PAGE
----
For asthma sufferers, pet ownership may seem like something only attainable for those who don't wheeze or struggle for breath when a furry friend comes near. Border collies sport a double-coat that sheds regularly, which could trigger asthma attacks in those susceptible. Although not a definite reaction, it is possible.
Asthma and allergies are like the tag team of respiratory conditions -- they share symptoms and allergen triggers and put you on high alert for outbreaks. Unlike allergies, however, asthma is a lung disease that focuses on your airways, leaving you out of breath at the first sign of your particular trigger. Various things can trigger this dangerous inflammation of your lungs and airways, such as dust mites, foods and pollen.
One of the big triggers for asthma can come from man's best friend, in the form of dead skin flakes or dried saliva. This dander contains a protein that some people's immune systems have classified as dangerous, which triggers the physical response. Because the protein is in the dog's saliva and skin, when he sheds it sends the offending allergen into the air. This floating allergen delivery system triggers an asthmatic person's immune system, resulting in swollen lungs and airways.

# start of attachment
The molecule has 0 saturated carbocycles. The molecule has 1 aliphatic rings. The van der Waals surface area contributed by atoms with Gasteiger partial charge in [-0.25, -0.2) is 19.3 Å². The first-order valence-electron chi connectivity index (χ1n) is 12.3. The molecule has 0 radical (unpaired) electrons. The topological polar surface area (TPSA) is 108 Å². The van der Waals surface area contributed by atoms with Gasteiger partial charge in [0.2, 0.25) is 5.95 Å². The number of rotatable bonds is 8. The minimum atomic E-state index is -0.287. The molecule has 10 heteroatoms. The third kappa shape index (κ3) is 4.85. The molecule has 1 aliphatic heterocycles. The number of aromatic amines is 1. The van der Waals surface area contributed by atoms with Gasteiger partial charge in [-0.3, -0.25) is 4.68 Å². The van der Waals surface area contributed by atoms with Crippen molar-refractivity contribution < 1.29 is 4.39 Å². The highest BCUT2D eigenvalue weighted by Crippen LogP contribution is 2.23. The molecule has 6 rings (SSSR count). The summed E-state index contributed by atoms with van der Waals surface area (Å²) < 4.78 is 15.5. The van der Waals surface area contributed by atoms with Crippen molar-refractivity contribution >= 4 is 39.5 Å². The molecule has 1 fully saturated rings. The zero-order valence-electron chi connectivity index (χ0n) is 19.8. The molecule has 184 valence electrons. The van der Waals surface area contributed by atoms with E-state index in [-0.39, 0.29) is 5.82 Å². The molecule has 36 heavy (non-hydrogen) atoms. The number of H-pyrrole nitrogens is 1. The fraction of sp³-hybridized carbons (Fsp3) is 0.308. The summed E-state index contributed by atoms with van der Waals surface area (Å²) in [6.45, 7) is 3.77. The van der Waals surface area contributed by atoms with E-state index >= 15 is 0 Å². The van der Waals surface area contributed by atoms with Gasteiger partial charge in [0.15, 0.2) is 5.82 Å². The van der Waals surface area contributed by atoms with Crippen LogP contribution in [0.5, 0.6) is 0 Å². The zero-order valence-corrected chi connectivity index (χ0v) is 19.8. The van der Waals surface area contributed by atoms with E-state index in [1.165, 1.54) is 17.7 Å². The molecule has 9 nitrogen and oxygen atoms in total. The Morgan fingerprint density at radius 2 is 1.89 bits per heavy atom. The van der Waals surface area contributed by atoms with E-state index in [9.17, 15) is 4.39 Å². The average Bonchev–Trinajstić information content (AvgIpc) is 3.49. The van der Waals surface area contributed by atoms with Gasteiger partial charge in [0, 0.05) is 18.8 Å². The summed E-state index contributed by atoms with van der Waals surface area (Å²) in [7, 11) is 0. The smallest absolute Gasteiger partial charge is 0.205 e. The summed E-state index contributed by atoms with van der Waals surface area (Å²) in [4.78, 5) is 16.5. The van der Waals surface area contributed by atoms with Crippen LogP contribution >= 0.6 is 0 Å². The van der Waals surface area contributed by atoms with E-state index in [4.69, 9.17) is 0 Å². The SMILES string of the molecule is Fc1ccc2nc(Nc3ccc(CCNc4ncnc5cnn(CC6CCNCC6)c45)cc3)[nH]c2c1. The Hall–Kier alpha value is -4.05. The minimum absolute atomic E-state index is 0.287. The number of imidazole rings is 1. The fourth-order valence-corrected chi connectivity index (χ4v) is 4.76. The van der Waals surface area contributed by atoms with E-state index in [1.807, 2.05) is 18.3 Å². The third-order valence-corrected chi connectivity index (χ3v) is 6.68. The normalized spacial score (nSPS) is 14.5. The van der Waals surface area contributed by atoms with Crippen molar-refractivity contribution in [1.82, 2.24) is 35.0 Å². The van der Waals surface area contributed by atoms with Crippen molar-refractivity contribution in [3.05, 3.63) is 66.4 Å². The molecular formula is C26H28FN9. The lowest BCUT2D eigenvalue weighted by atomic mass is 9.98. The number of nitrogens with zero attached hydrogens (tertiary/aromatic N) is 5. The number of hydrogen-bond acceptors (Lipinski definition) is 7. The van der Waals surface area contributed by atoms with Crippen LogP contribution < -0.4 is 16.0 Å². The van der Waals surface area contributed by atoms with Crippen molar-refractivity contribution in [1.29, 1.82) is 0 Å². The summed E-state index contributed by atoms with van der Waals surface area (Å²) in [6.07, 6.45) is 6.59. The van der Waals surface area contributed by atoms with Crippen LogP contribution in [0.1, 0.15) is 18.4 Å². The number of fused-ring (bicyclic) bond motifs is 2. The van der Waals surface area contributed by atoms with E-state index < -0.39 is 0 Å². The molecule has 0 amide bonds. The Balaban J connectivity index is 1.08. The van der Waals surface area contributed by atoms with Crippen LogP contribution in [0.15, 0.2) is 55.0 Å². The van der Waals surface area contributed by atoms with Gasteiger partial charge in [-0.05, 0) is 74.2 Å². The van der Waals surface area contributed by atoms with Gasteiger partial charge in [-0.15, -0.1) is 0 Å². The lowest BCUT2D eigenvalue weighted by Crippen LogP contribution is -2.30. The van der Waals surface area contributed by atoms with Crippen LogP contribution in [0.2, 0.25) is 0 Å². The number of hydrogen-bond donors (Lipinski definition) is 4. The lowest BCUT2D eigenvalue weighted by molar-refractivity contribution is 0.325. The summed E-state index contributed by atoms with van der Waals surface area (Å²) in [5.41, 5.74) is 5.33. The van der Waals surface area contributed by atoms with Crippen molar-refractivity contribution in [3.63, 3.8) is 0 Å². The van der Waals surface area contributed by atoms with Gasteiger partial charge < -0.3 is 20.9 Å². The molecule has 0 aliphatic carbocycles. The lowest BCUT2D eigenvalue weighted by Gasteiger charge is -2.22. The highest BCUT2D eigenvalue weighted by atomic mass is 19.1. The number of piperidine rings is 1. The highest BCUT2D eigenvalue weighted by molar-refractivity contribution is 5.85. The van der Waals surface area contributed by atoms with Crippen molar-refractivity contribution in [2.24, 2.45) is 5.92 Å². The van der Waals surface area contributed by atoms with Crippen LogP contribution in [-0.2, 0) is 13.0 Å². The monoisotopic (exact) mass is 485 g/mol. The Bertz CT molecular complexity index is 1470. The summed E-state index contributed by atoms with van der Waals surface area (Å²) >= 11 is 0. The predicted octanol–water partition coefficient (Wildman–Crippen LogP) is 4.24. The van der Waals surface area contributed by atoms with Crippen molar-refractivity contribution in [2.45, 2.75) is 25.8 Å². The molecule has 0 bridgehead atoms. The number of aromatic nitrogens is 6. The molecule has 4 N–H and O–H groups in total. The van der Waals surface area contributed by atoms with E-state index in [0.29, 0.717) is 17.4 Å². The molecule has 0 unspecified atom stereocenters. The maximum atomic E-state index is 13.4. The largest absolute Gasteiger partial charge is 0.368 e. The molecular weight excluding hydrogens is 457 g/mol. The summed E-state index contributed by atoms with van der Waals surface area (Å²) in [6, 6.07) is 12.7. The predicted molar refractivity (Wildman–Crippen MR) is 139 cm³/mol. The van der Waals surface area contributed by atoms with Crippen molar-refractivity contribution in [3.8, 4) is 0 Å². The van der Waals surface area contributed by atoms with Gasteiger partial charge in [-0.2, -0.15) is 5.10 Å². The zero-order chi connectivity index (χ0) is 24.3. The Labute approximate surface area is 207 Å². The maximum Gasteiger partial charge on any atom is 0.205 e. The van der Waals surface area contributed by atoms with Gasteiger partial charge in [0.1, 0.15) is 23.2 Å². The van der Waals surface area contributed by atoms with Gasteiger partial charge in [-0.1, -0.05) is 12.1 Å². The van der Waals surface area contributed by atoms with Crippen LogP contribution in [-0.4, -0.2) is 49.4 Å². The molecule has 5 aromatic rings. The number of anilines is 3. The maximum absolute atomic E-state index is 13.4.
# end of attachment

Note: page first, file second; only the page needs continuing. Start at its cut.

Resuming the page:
A border collie's double-coat helps keep him warm in winter and cool in summer, allowing him to chase after disobedient sheep with little trouble. To keep himself comfortable no matter what the temperature, he sheds with every season to make sure he's got the perfect coat thickness. This shedding releases large amounts of dander into the environment, as he drops hair everywhere he lays or shakes. For those asthma sufferers sensitive to dander, this could be a big, possibly life-threatening problem.
An asthma diagnosis doesn't mean you follow the textbook for triggers. Some asthma sufferers react to dog dander, while others are more sensitive to cats. One person may wheeze the moment a dog walks into the room, while another may not bat an eye. Border collies are no more likely to trigger asthma attacks than any other breed, but are not considered hypoallergenic and thereby “safe” for those with allergies or asthma. You may just have to spend some time with a border collie to determine if he'll set off your asthma. Have your medication at the ready if you do, to head off an attack before it progresses to life-threatening levels.
Jane Williams began her writing career in 2000 as the writer and editor of a nationwide marketing company. Her articles have appeared on various websites. Williams briefly attended college for a degree in administration before embarking on her writing career.